Online from: 1985
Subject Area: Library and Information Studies
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|Title:||How to choose a free and open source integrated library system|
|Author(s):||Tristan Müller, (Fondation pour une Bibliothéque Globale, Québec, Canada)|
|Citation:||Tristan Müller, (2011) "How to choose a free and open source integrated library system", OCLC Systems & Services, Vol. 27 Iss: 1, pp.57 - 78|
|Keywords:||Computer software, Libraries, Library systems|
|Article type:||Research paper|
|DOI:||10.1108/10650751111106573 (Permanent URL)|
|Publisher:||Emerald Group Publishing Limited|
|Acknowledgements:||The author would like to thank Matthew W. Loving for translating this article.|
Purpose – This paper seeks to present the results of an analysis of 20 free and open source ILS platforms offered to the library community. These software platforms were subjected to a three-step analysis, whereby the results aim to assist librarians and decision makers in selecting an open source ILS, based on objective criteria.
Design/methodology/approach – The methodology applied involves three broad steps. The first step consists of evaluating all the available ILSs and keeping only those that qualify as truly open source or freely-licensed software. During this step, the correlation between the practices within the community and the terms associated with the free or open software license was measured. The second step involves evaluating the community behind each open source or free ILS project, according to a set of 40 criteria in order to determine the attractiveness and sustainability of each project. The third step entails subjecting the remaining ILSs to an analysis of almost 800 functions and features to determine which ILSs are most suited to the needs of libraries. The final score is used to identify strengths, weaknesses and differentiating or similar features of each ILS.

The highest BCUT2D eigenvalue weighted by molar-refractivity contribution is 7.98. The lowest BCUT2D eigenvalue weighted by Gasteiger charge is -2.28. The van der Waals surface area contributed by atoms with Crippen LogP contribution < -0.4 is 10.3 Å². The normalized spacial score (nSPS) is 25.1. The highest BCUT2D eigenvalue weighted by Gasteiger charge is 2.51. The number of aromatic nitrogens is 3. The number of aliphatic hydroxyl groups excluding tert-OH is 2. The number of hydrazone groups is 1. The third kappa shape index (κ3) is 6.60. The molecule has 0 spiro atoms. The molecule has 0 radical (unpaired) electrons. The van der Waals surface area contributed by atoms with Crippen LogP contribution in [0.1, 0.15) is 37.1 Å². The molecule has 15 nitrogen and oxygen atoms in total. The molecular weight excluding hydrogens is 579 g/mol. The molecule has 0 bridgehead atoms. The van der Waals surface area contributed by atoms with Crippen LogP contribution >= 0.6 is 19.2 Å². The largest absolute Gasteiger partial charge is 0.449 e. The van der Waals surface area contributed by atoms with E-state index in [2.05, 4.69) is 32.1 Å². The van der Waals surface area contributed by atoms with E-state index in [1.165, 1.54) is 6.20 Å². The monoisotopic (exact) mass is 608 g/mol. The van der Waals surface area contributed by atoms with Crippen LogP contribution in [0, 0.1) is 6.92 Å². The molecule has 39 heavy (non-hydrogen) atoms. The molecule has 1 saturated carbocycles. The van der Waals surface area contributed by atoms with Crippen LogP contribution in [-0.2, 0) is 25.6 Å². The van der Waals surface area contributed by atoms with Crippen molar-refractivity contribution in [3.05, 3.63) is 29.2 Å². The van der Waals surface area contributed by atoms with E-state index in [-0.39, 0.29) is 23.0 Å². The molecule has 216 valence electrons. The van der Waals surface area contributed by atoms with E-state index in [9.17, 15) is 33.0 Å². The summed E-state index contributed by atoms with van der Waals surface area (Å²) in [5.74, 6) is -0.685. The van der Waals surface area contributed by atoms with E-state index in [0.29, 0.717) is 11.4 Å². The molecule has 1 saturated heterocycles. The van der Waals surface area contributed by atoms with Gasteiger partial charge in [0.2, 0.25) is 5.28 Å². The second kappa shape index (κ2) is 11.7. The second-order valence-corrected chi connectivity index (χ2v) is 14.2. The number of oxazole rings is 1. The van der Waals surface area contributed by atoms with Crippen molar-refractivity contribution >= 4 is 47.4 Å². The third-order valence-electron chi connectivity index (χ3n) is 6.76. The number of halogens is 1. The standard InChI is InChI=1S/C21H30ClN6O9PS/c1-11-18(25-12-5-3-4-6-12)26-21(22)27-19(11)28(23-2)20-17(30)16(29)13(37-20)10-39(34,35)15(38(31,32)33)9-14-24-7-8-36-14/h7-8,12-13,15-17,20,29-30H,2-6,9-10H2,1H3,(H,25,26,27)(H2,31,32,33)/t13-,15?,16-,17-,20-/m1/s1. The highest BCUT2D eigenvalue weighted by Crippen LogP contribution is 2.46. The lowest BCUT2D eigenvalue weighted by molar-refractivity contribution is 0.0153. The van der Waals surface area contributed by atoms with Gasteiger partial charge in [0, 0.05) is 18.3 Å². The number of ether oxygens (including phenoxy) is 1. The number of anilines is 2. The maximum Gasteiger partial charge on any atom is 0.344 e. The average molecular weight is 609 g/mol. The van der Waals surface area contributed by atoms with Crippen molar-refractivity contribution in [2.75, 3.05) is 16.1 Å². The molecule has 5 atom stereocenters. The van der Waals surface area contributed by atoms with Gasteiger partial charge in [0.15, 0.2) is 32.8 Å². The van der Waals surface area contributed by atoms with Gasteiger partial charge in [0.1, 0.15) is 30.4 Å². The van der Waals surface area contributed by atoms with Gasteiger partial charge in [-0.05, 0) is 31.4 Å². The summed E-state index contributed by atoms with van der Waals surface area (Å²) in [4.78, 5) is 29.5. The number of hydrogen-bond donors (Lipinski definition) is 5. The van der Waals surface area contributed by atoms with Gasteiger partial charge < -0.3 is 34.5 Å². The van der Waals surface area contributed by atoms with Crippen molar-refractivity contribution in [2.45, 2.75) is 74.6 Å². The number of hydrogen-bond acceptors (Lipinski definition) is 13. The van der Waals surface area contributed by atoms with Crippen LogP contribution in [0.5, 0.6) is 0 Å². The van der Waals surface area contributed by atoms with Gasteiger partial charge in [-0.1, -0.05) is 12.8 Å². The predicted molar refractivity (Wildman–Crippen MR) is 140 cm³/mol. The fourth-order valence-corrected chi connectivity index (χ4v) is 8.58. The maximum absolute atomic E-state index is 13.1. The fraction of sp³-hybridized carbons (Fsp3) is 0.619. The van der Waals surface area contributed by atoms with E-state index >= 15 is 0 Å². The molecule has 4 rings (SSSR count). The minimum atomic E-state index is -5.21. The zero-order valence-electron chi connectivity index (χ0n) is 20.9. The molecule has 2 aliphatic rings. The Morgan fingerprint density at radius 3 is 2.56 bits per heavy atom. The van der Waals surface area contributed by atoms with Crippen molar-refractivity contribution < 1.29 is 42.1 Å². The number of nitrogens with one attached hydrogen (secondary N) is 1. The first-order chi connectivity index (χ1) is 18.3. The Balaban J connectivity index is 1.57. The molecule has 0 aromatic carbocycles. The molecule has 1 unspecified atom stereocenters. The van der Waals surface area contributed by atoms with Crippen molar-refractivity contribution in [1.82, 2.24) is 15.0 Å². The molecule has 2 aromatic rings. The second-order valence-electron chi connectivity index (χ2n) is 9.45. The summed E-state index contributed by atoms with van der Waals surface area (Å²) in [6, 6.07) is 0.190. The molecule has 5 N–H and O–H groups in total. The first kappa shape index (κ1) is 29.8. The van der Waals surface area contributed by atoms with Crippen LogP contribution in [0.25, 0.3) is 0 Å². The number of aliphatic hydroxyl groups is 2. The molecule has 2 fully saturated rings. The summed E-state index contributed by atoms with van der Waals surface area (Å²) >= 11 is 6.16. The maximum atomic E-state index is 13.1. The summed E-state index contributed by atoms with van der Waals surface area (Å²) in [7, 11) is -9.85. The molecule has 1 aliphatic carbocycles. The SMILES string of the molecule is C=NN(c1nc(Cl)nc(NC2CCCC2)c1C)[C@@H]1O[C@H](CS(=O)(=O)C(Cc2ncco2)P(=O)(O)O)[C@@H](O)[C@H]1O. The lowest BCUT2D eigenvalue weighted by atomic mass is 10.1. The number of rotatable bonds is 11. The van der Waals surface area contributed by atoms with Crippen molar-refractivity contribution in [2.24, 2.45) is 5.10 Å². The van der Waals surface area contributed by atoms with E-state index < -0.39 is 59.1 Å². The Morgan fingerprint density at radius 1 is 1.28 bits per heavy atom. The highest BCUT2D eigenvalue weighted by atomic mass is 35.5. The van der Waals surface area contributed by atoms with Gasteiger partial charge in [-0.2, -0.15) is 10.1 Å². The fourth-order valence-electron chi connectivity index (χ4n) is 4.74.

Findings – More than 20 open source ILSs were submitted to this methodology, but only three passed all the steps: Evergreen, Koha, and PMB. The main goal is not to identify the best open source ILS, but rather to highlight from which, of the batch of dozens of open source ILSs, librarians and decision makers can choose without worrying about how perennial or sustainable each open or free project is, as well as understanding which ILS provides them with the functionalities to meet the needs of their institutions.
Practical implications – This paper offers a basic model so that librarians and decision makers can make their own analysis and adapt it to the needs of their libraries.
Originality/value – This methodology meets the best practices in technology selection, with a multiple criteria decision analysis. It can also be easily adapted to the needs of all libraries.
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